Publication Date


Document Type


First Advisor

Tattersall, P.

Degree Name

B.S. (Bachelor of Science)

Legacy Department

School of Allied Health and Communicative Disorders


Purpose: Currently, assessment methods used to identify strengths or weaknesses in morphological awareness—a skill necessary for academic success—vary widely in style and manner of administration. Only one norm-referenced test includes subtests targeting morphological awareness. The purpose of the present study was to determine the utility of a written probe in the assessment of morphological awareness in third grade children. Method: Using a convenience sample of 60 third grade students, the present study compared student performance on two morphological awareness tasks: an experimental written spelling probe and an adapted form of a more widely used oral dynamic assessment. Students were classified into two groups: those with typical language (TL) and articulation disorders (AD) versus those with language learning disabilities (LLD) and those who qualified for Response to Intervention (RtI). A mixed method design was utilized to address the performance of the two groups on the different measures on different levels. First, student scores were quantitatively measured to compare overall performance; this was followed by a qualitative analysis of student responses on the written spelling probe, allowing the researchers to identify error patterns among the two groups. Results: Students with LLD and those in RtI scored significantly lower than their peers on both the oral and written probe. Results indicated a statistically insignificant negative weak correlation between the tasks for students with TL and AD; a statistically significant strong positive correlation was calculated for students with LLD and enrolled in RTI. Conclusion: Because of the strong positive correlation in performance on the two tasks for students with LLD and those in RtI, assessment in either modality for that population would appear to identify weaknesses in morphology. Error patterns appear similar among both groups but have some implications for our intervention practices for morphological awareness.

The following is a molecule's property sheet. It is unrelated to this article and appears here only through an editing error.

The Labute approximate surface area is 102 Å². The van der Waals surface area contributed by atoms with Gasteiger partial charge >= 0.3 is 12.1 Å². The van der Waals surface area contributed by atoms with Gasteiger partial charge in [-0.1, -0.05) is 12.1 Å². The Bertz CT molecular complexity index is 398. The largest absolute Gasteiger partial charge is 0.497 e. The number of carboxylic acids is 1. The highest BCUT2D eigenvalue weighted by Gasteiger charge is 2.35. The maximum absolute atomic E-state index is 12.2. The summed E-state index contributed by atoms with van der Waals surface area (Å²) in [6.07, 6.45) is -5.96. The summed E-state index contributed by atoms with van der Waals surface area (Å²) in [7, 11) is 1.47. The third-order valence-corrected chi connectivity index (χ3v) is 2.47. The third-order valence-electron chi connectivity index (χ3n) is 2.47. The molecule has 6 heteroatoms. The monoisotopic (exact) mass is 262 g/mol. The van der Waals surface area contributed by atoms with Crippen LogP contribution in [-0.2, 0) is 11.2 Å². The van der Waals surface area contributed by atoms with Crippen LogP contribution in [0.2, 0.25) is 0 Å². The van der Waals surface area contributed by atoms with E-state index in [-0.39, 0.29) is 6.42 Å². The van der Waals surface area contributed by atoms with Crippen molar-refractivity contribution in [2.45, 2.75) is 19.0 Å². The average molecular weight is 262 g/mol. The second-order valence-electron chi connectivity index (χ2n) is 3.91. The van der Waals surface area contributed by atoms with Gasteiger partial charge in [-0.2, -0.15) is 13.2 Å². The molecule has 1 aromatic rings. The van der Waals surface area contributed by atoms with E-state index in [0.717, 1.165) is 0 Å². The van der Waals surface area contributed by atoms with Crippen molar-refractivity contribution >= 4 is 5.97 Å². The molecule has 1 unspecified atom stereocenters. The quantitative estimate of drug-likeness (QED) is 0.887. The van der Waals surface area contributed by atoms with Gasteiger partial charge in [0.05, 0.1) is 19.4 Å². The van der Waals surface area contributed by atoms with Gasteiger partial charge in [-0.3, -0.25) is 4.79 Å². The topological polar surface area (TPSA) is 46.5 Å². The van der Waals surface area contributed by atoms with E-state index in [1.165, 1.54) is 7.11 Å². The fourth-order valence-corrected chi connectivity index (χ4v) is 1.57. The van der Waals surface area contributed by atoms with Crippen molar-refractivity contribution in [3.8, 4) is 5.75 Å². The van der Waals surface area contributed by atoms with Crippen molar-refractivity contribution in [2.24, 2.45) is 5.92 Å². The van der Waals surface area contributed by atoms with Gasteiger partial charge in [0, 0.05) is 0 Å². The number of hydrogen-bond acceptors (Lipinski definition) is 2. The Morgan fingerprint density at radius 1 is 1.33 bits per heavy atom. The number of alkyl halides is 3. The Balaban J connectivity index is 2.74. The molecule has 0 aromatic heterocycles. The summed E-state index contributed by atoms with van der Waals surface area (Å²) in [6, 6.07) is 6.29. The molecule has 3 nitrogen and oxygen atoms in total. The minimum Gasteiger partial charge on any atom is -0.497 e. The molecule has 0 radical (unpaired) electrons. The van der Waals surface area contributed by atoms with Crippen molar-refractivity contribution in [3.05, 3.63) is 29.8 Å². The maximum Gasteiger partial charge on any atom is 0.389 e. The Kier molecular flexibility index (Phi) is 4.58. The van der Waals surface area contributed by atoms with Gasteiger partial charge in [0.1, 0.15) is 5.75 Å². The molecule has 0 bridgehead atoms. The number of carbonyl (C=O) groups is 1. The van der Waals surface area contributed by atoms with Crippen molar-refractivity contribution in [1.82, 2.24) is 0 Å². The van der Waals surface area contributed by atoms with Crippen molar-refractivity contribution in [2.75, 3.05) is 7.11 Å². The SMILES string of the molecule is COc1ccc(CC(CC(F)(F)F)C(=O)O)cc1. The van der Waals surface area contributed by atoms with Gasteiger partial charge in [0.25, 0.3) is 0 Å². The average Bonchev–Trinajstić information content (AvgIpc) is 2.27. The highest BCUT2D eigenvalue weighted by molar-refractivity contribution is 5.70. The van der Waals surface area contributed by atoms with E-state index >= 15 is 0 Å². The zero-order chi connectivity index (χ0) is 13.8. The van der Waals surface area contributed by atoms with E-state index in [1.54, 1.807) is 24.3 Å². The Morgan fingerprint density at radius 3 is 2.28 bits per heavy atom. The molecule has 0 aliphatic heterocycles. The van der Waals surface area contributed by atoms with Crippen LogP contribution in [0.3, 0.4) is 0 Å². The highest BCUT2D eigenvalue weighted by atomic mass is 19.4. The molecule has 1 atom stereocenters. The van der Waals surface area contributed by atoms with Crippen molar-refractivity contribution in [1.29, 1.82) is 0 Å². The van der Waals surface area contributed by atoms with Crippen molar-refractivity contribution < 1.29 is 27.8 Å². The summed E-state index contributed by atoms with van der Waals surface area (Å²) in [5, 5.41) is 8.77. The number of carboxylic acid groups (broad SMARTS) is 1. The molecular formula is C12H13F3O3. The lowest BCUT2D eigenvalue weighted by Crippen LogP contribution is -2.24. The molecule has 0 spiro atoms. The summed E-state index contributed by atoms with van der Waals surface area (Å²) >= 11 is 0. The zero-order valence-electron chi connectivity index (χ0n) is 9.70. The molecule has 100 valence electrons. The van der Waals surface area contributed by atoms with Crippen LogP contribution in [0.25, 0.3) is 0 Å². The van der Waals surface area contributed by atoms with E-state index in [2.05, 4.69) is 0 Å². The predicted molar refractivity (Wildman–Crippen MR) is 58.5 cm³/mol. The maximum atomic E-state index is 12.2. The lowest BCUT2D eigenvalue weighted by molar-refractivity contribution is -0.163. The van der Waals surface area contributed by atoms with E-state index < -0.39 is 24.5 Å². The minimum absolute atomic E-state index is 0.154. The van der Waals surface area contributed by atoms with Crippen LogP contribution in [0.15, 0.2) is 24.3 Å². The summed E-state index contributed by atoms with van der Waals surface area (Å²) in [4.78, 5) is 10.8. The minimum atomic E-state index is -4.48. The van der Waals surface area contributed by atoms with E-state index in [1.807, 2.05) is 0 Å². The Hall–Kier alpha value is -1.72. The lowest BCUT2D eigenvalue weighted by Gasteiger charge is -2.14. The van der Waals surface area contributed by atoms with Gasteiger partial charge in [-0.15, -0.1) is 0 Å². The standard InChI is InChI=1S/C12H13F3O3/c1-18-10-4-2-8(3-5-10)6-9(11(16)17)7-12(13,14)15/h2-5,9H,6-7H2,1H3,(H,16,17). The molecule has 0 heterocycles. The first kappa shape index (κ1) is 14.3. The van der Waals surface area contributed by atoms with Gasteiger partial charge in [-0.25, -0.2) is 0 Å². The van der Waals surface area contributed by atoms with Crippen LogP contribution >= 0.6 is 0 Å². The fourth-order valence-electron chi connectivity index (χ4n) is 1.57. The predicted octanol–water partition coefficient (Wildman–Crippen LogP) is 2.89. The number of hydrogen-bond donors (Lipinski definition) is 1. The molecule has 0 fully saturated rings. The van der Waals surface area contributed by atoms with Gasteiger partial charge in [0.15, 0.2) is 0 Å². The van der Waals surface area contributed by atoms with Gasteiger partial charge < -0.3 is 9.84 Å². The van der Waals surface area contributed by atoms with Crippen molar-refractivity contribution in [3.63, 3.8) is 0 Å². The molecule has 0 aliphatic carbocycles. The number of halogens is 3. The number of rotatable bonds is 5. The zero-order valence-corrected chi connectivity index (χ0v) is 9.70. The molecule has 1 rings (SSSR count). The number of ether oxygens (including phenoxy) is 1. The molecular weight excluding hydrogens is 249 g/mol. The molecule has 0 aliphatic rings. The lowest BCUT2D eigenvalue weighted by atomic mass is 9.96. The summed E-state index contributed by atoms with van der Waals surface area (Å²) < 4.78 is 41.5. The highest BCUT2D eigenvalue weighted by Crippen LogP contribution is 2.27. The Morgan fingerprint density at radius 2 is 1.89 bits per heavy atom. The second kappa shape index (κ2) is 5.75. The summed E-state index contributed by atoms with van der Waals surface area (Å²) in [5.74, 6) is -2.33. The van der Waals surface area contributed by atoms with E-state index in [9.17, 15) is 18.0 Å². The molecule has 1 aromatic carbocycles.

Marissa DeVlieger 2016.pdf (452 kB)
Marissa DeVlieger 2016.pdf

Marissa DeVlieger Capstone. Performance in Morphological Awareness.docx (69 kB)
(452.3Kb) Marissa DeVlieger Capstone. Performance in Morphological Awareness.docx


39 pages




Northern Illinois University

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